Postgraduate Profile: Jessica Cross

What are you studying

I’m am studying for a PhD as part of the Bristol Chemical Synthesis Centre for Doctoral Training. I work in the Woolfson (Chemistry) and Dodding (Biochemistry) research groups designing peptides to target motor proteins in cells.

What do you particularly enjoy about postgraduate study in your department?

I enjoy the problem-solving nature of scientific research and am excited by uncovering new insights into how proteins behave inside cells. I really enjoy working on an interdisciplinary project, there is always something new to learn so it is never boring! My project is heavily laboratory based which I enjoy, I spend little time at my desk. I like the flexibility of my work and planning my own time. I am lucky to work with lots of amazing people who help me enormously and are also great friends.

Why did you decide to apply for your programme?

I decided to apply for a PhD because I really enjoyed the research project I worked on during my MSci and wanted to further develop my skills as a researcher. I applied to Bristol because I love the city and have always wanted to live here. The CDT I applied to was great because it meant I could try out several projects before choosing my PhD and it was easy to make friends since there was a cohort of 13 of us starting together.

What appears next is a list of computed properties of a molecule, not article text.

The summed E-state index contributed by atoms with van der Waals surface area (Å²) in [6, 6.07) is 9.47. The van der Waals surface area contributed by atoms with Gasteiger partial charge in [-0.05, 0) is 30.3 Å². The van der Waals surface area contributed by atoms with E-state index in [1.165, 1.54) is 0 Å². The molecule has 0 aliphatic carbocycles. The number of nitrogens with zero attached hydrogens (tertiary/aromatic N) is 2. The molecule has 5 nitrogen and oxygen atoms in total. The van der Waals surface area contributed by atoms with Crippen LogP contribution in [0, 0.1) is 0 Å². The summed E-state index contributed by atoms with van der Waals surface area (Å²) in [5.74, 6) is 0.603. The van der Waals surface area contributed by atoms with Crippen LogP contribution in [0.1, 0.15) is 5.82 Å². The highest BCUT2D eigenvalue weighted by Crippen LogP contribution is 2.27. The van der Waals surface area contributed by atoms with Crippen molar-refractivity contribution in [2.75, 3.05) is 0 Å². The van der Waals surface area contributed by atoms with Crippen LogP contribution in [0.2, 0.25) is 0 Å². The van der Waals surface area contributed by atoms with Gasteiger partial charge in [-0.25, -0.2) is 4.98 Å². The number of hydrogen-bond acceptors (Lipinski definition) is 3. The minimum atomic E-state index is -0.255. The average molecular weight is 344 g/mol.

What are the facilities in your department like?

Our department is very well equipped and has great facilities, you can almost always find the equipment you need for your work and people willing to help you use it.

How much support do you get from staff?

I have two dedicated supervisors who I see regularly and help me a great deal. I also get a lot of support from the post docs and other students that I work with.

How does postgraduate study differ from an undergraduate degree

As a post-grad you become much more independent and direct your own study, there is no syllabus to stick to. The research questions you are working on don’t have known answers and you have to work out which questions you should be asking in the first place. You have the opportunity to work on what interests you and get given a lot more flexibility. You need to become good at planning, managing your time and organising your ideas. Your work has the potential to be published and contribute new knowledge and ideas to the field.

Is there anything you would want to tell a prospective postgraduate student considering studying Chemistry?

Make sure you like what you are doing and the people you’ll be working closely with. Studying for a PhD is great fun but it is hard work and you need to care about what you are doing. Think about how you like to work, do you enjoy being in the lab or working at a computer more? Chemistry PhD projects and research groups vary enormously in their content and work style so it’s important to choose carefully. 

 

 

Jessica Cross, PhD Chemistry
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